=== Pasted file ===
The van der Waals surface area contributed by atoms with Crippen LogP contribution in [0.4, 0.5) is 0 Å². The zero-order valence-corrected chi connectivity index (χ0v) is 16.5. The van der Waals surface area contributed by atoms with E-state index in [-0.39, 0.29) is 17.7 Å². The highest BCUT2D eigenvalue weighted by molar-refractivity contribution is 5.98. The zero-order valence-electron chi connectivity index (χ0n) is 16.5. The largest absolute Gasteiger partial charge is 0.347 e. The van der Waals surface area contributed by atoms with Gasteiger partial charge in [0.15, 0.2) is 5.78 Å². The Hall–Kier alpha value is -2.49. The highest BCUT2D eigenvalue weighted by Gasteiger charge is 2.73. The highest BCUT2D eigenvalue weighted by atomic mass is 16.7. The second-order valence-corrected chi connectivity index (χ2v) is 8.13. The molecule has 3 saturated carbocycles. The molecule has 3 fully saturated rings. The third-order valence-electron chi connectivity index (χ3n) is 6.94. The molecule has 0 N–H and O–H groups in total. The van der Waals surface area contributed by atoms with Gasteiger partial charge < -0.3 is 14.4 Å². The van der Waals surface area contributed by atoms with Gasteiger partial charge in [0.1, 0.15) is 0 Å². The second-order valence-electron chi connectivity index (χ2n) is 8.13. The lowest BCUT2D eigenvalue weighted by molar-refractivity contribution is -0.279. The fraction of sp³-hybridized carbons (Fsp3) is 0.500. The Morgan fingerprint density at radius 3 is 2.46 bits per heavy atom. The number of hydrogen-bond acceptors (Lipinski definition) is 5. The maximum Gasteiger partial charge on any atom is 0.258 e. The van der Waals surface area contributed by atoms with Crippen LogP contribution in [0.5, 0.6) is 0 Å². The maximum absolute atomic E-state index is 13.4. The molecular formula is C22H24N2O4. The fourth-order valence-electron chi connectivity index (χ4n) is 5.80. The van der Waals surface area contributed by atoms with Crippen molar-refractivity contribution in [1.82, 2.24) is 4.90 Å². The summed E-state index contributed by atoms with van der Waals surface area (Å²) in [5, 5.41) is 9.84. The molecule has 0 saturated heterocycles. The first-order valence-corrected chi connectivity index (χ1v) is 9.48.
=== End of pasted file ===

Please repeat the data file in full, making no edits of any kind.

The van der Waals surface area contributed by atoms with Crippen LogP contribution in [0.4, 0.5) is 0 Å². The zero-order valence-corrected chi connectivity index (χ0v) is 16.5. The van der Waals surface area contributed by atoms with E-state index in [-0.39, 0.29) is 17.7 Å². The highest BCUT2D eigenvalue weighted by molar-refractivity contribution is 5.98. The zero-order valence-electron chi connectivity index (χ0n) is 16.5. The largest absolute Gasteiger partial charge is 0.347 e. The van der Waals surface area contributed by atoms with Gasteiger partial charge in [0.15, 0.2) is 5.78 Å². The Hall–Kier alpha value is -2.49. The highest BCUT2D eigenvalue weighted by Gasteiger charge is 2.73. The highest BCUT2D eigenvalue weighted by atomic mass is 16.7. The second-order valence-corrected chi connectivity index (χ2v) is 8.13. The molecule has 3 saturated carbocycles. The molecule has 3 fully saturated rings. The third-order valence-electron chi connectivity index (χ3n) is 6.94. The molecule has 0 N–H and O–H groups in total. The van der Waals surface area contributed by atoms with Gasteiger partial charge < -0.3 is 14.4 Å². The van der Waals surface area contributed by atoms with Gasteiger partial charge in [0.1, 0.15) is 0 Å². The second-order valence-electron chi connectivity index (χ2n) is 8.13. The lowest BCUT2D eigenvalue weighted by molar-refractivity contribution is -0.279. The fraction of sp³-hybridized carbons (Fsp3) is 0.500. The Morgan fingerprint density at radius 3 is 2.46 bits per heavy atom. The number of hydrogen-bond acceptors (Lipinski definition) is 5. The maximum Gasteiger partial charge on any atom is 0.258 e. The van der Waals surface area contributed by atoms with Crippen LogP contribution in [0.5, 0.6) is 0 Å². The maximum absolute atomic E-state index is 13.4. The molecular formula is C22H24N2O4. The fourth-order valence-electron chi connectivity index (χ4n) is 5.80. The van der Waals surface area contributed by atoms with Crippen molar-refractivity contribution in [1.82, 2.24) is 4.90 Å². The summed E-state index contributed by atoms with van der Waals surface area (Å²) in [5, 5.41) is 9.84. The molecule has 0 saturated heterocycles. The first-order valence-corrected chi connectivity index (χ1v) is 9.48.